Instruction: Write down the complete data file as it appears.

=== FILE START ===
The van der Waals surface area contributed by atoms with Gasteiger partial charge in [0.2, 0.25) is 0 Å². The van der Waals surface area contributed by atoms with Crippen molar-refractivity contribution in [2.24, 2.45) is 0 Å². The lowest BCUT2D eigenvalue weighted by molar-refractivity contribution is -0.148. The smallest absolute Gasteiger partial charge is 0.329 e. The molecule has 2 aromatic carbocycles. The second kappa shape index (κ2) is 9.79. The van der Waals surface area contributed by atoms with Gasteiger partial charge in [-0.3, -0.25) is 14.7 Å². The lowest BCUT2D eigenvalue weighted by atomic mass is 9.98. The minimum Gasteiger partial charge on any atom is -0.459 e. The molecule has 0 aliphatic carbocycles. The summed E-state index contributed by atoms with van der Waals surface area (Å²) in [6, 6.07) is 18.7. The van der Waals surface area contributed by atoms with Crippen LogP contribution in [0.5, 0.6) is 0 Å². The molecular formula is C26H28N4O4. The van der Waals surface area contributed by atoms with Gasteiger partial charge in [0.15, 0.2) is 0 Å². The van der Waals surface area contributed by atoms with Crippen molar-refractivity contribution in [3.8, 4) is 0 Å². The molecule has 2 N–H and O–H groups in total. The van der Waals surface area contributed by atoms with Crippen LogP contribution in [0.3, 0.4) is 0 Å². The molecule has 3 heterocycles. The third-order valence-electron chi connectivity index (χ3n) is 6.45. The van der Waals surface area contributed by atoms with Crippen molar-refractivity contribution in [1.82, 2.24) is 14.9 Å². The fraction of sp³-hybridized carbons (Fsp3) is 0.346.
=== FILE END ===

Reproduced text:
The van der Waals surface area contributed by atoms with Gasteiger partial charge in [0.2, 0.25) is 0 Å². The van der Waals surface area contributed by atoms with Crippen molar-refractivity contribution in [2.24, 2.45) is 0 Å². The lowest BCUT2D eigenvalue weighted by molar-refractivity contribution is -0.148. The smallest absolute Gasteiger partial charge is 0.329 e. The molecule has 2 aromatic carbocycles. The second kappa shape index (κ2) is 9.79. The van der Waals surface area contributed by atoms with Gasteiger partial charge in [-0.3, -0.25) is 14.7 Å². The lowest BCUT2D eigenvalue weighted by atomic mass is 9.98. The minimum Gasteiger partial charge on any atom is -0.459 e. The molecule has 0 aliphatic carbocycles. The summed E-state index contributed by atoms with van der Waals surface area (Å²) in [6, 6.07) is 18.7. The van der Waals surface area contributed by atoms with Crippen LogP contribution in [0.5, 0.6) is 0 Å². The molecular formula is C26H28N4O4. The van der Waals surface area contributed by atoms with Gasteiger partial charge in [0.15, 0.2) is 0 Å². The van der Waals surface area contributed by atoms with Crippen molar-refractivity contribution in [3.8, 4) is 0 Å². The molecule has 2 N–H and O–H groups in total. The van der Waals surface area contributed by atoms with Crippen LogP contribution in [0.3, 0.4) is 0 Å². The molecule has 3 heterocycles. The third-order valence-electron chi connectivity index (χ3n) is 6.45. The van der Waals surface area contributed by atoms with Crippen molar-refractivity contribution in [1.82, 2.24) is 14.9 Å². The fraction of sp³-hybridized carbons (Fsp3) is 0.346.